8. Be aware of occupational hazards. As a health professional working abroad, you are exposed to the local population, national patients who have illness and disease that may be endemic and not frequently encountered in Australia, increasing your risk of contracting infectious disease. “In an austere environment, limited resources may mean that medical equipment may not be sterilised to the standards seen in Australia, disposables may be re-used, needles may be non-retractable etc. These add to the risk, and may result in a higher chance of exposure,” Dr Nerwich said. Be sensible — wear appropriate personal protective equipment, avoid body fluid contact and take precautions to avoid needle-stick injuries.
  9. If you feel unwell, or are worried about exposure, act immediately. “Fever today can be life-threatening malaria tomorrow,” Dr Nerwich pointed out. “For someone in Paris it might be flu, while for someone in Nigeria it could be malaria — they need to be managed very differently.” Call your travel insurer, or if your organisation is a member of International SOS, a call to their Assistance Centres will put you in direct contact with a medical team that understands the symptoms, and the environmental and personal health risks. They will refer you, or your team member, to appropriate care to mitigate the problem before it becomes more serious, or will treat it if it has already progressed.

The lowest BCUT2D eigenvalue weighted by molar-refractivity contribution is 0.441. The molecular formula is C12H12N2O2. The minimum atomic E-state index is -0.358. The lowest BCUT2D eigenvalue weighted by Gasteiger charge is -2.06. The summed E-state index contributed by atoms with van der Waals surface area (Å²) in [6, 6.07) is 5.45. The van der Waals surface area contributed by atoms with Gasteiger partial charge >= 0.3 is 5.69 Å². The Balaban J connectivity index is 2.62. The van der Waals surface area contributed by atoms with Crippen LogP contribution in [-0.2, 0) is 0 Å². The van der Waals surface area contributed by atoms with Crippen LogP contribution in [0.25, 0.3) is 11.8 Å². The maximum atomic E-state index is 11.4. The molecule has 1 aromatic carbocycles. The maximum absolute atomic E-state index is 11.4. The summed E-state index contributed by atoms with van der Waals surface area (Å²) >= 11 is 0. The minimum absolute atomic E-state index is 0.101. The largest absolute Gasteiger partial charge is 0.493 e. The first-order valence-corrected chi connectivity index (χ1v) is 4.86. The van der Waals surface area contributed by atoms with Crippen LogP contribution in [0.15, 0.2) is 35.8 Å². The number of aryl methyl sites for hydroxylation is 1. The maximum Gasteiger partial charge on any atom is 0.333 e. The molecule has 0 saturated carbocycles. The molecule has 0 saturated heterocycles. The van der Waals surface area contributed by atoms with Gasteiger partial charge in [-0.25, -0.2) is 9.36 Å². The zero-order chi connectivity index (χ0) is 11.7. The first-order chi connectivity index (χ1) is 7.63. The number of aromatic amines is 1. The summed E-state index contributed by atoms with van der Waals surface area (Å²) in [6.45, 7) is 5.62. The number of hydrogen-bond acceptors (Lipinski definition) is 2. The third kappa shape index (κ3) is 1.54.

10. Undergo a medical check on your return home. It is good practice to have a medical review after your return home. If you start to feel unwell after you’ve returned, see a medical practitioner as soon as possible and tell them where you have travelled. It may be more than a cold. “Some serious diseases can present weeks or even months later,” Dr Nerwich said, “so have a healthy suspicion.” If you’re treating a patient who was hospitalised overseas, be aware that there may be a risk of potential disease exposures. Be cognisant that they may transfer multiresistant organisms from the hospital they have originated from, so take the necessary precautions.

For more information visit www.smartraveller.gov.au and www.internationalsos.com.au.

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International SOS identifies six benefits to your organisation in mitigating risks related to a mobile workforce:

  1. Meet duty of care.
  2. Improve health and safety of staff.
  3. Improve likelihood of project assignment success.
  4. Staff retention.
  5. Brand reputation.
  6. Avoid unnecessary medical evacuation costs.

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Dr Neil Nerwich.

Many regions have health and safety risks.

Image credits: © International SOS